Cyclosporine (Sandimmune) is an oral medication thatís most effective when used short-term. Long-term use is connected to increased risk of hypertension and kidney toxicity.


Biologics are target-specific drugs that act by blocking certain inflammatory cytokines. Currently, there are seven biologics that are FDA approved to treat moderate to severe psoriasis:


  • infliximab (Remicade)
  • adalimumab (Humira)
  • etanercept (Enbrel)
  • ustekinumab (Stelara)
  • apremilast (Otezla)
  • ixekizumab (Taltz)
  • secukinumab (Cosentyx)


Biologics are generally a last resort for treatment, so talk to your doctor about if they're right for you.

Other options

If the above treatments aren't working for your psoriasis, you may want to consider small molecules or JAK inhibitors.

Small molecules

According to a preclinical study, small molecules can treat psoriasis in people who aren't responding well to traditional treatments. Apremilast (Otezla) is a new small molecule pill that can help control active psoriatic arthritis or plaque psoriasis.  

Finding the right treatment for your psoriasis may take some time, but it's possible. Make an appointment with your doctor if you think your current treatment is no longer working.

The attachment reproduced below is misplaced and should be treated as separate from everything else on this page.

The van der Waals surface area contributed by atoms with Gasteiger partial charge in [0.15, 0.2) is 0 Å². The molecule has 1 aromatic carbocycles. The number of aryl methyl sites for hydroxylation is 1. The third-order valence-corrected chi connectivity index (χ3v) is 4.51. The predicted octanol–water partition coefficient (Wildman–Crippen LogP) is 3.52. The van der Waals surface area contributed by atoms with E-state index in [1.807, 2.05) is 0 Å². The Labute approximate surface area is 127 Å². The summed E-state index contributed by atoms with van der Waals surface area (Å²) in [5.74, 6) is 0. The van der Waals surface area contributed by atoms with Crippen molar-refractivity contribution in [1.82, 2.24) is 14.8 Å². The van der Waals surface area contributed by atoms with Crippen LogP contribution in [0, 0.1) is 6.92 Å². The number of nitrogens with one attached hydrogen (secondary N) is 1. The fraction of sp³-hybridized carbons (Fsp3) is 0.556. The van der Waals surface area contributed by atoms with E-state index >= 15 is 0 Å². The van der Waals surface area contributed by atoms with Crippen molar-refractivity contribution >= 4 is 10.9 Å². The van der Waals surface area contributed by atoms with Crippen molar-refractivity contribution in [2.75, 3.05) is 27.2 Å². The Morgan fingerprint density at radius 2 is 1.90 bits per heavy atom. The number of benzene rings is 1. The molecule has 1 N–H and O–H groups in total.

Written by Jennifer Abayowa

Medically Reviewed by Mohamed Jalloh, PharmD on July 5, 2016

Read more in Psoriasis Resources
  • Dvorakova, V., & Markham, T. (2013, May). Psoriasis: current treatment options and recent advances. Prescriber, 24(10), 13ñ20. Retrieved from http://onlinelibrary.wiley.com/doi/10.1002/psb.1059/abstract
  • Henseler, T. & Schmitt-Rau, K. (2008, October). A comparison between BSA, PASI, PLASI and SAPASI as measures of disease severity and improvement by therapy in patients with psoriasis. International Journal of Dermatology, 47 (10), 1019-1023. Retrieved from http://www.ncbi.nlm
  • Mason, A. R., Mason, J., Cork, M., Dooley, G., & Hancock, H. (2013, March 28). Topical treatments for chronic plaque psoriasis. Cochrane Database of Systematic Reviews. Retrieved from http://onlinelibrary.wiley.com/doi/10.1002/14651858.CD005028.pub3/abstract
  • Noda, S., Krueger, J. G., & Guttman-Yassky, E. (2014, December 23). The translational revolution and use of biologics in patients with inflammatory skin diseases. Journal of Allergy and Clinical Immunology, 135(2), 324ñ336. Retrieved from http://www.jacionline.org/article/S0091-6749(14)01669-8/abstract
  • Papp, K. A., Menter, M. A., Abe, M., Elewski, B., Feldman, S. R., Gottlieb, A. B., Ö Wolk, R. (2015). Tofacitinib, an oral Janus kinase inhibitor, for the treatment of chronic plaque psoriasis: results from two randomized, placebo-controlled, phase III trials. British Journal of Dermatology, 173(4), 949ñ961. Retrieved from http://onlinelibrary.wiley.com/doi/10.1111/bjd.14018/abstract